By Katherine Brooks, The Huffington Post
Joana Choumali‘s series “Hââbré, The Last Generation” traces the final remnants of a dying tradition. The Kô language word means “writing,” but also stands for the practice of scarification that’s common to West Africa. Followers of the custom place superficial incisions on their skin, using stones, glass or knives, amounting to permanent body decoration that communicates a myriad of cultural expressions.
Choumali, based in Abidjan, Republic of Côte d’Ivoire, encountered scarification as a child in the 1980s. “I remember Mr. Ekra, the driver who took me to school. Ekra had large scars that marked his face from temple to chin,” she recalled to HuffPost. “I found these fascinating geometric shapes. Ekra was not an exception. It was common to see people of various scars proudly display their social origins.”
Mr. Mien Guemi, painter, from Ouro Bono, Burkina Faso. “I was a kid, but I still remember the wounds on me. When you didn’t have them, your friends would laugh at you, and put you aside. During wars, Mossie and Ko tribes would recognize each other, and therefore avoid killing one another. It was a way of recognition. When you would look for work, no one would ask you where you’re coming from… It is already done, and I like them. I cannot change. No need for an ID card, I already wear my identity on my face. This is the reason why people did it: to recognize one another. But now, this is over. We can no more be recognized.”
But as she grew older, the practice gradually began to disappear. In fact, those who bore scars in honor of their clan, their family, their tribe or their village were met with judgment in the expanding urban areas. Pressure from religious and state authorities to “modernize,” coupled with the introduction of clothing in tribes, led to fewer and fewer instances of forced or voluntary scarification. Choumali wondered why an accepted and valued form of cultural identification became unacceptable and devalued. How does something become the cause of shame after being the norm?
“I remember Mr. Konabé, this tailor I knew since my teens, who wore scars. I decided to ask him what he felt… He was proud of [the scars] in his youth, [but they] became the object of ridicule, demeaning nicknames.”
Boudo B., 45, taxi driver, Ko tribe from Burkina Faso. “It was fashionable at some point. Today, if there was a way to erase them, I would… It is not easy to hit on girls with that. Especially, the Ivorians. I think it is not very attractive.”
“Our parents did this not to get lost in life,” Mr. Konabé explained to her. “If you saw someone with the same marks on their faces, you would approach them because you knew you were related in some way. Today, those who moved to the city do not want to do it because they are teased. [Scarification] was done to me by force… I was eight years old. If there was a way to take them off, lots of people would remove their scars.”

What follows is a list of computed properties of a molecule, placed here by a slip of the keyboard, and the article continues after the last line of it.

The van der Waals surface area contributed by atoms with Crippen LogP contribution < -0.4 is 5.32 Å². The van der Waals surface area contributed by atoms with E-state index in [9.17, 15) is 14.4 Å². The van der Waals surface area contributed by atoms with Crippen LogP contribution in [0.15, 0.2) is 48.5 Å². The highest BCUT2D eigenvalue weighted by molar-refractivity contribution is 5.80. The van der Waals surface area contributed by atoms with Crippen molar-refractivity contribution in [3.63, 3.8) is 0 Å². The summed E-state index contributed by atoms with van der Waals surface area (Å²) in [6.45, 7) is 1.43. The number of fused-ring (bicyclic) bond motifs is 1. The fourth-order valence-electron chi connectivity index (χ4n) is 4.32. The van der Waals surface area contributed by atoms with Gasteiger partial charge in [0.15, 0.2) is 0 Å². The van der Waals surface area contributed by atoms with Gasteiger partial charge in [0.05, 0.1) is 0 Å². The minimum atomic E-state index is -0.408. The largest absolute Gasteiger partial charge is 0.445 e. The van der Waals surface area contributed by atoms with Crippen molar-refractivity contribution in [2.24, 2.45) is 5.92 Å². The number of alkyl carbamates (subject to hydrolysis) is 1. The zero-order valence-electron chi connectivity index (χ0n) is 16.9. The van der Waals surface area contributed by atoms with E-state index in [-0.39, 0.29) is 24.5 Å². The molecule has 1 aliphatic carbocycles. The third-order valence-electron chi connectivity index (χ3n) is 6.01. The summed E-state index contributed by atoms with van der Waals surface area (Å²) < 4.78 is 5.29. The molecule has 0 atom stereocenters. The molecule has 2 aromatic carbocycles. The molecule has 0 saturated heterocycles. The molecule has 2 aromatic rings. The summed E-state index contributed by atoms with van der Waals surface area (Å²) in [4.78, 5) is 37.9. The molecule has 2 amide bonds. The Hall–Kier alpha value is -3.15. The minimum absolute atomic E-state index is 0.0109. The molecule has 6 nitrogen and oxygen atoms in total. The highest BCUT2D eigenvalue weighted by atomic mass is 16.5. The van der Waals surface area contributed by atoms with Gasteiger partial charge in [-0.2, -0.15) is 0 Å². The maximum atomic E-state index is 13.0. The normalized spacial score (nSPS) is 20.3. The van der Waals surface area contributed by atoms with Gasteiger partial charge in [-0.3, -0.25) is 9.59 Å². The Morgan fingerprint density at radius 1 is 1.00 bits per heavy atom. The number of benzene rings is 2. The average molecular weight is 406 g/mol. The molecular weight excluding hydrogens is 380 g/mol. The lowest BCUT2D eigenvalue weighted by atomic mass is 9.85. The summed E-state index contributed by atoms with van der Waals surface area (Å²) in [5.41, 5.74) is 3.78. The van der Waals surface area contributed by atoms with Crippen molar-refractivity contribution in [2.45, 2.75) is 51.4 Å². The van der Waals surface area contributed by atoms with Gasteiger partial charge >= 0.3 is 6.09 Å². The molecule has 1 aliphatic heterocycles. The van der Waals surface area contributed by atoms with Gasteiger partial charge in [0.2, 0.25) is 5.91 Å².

Choumali’s studio portraits do not answer her questions, necessarily. Rather, they simply document the last generation of people who understand the cultural significance better than her. From image to image, she captures both individual graphic aesthetics and the personal narratives that go along with them. “Hââbré is the last generation that lives with scars on his face,” she added. “I make this series not to forget.”
Mrs. Sinou, shop owner, Ko tribe from Burkina Faso. “I was born in Ghana. My aunt took me to the village, and they did the scars without my father’s consent. My father was upset. When you go out, and get into trouble, the main insult people use to hurt you is ‘scarred.’ I refuse to do it to my children. This will stay on my face only.”
Mr. Konabé, tailor, Ko tribe from Burkina Faso.
Mr. Sinou, tailor, Ko tribe from Burkina Faso. “Children no longer want to have it done. In the village, it is acceptable, but here it is embarrassing. If we could remove them, we would. One is embarrassed, because so different from the others.”
Mr. Lawal E., hairdresser, Yoruba tribe from Nigeria. “I am proud of my traces. I like them because I am heir. The King has the same scars. I am part of the royal family in my village. It is here in town that I am ‘nobody.’ In the village, I am a noble; people bow down when they see my face! I am proud of that.”
Salbre S., gardener, Bissa tribe from Burkina Faso. “I am a retired man now. I was very young… I do not want this for my children. We are the last generation. You won’t find people under 40 who have scarifications.”
Pousnouaga S., 45, gardener, Bissa tribe from Burkina Faso. “One of my aunts did it to me. We paid with shea butter or guinea fowls. It does not please me, and it belongs to the past. It was like an identity card in my family. Each tribe has their scars.”
Ms. Martina Kaboré, 39, housewife, from Ouemkanga, Burkina Faso. “When I was 10 years, I asked for them. I wanted to be like my brothers and sisters, and to show that I am courageous. I was very eager. I liked them. I did not feel pain, because I really wanted them. Times have changed, but it’s okay. When people see me and point at me I stand tall and I am proud. I had them done on my first son, he was 18. I would do to have them done on my second child, but my husband disagrees.”
Ms. Kouya Benin, housewife Ko tribe from Burkina Faso. “People would go in groups to get their scarifications, and I went with my friends… Now, these practices are prohibited by law in Burkina Faso.”
All images and captions courtesy of Joana Choumali.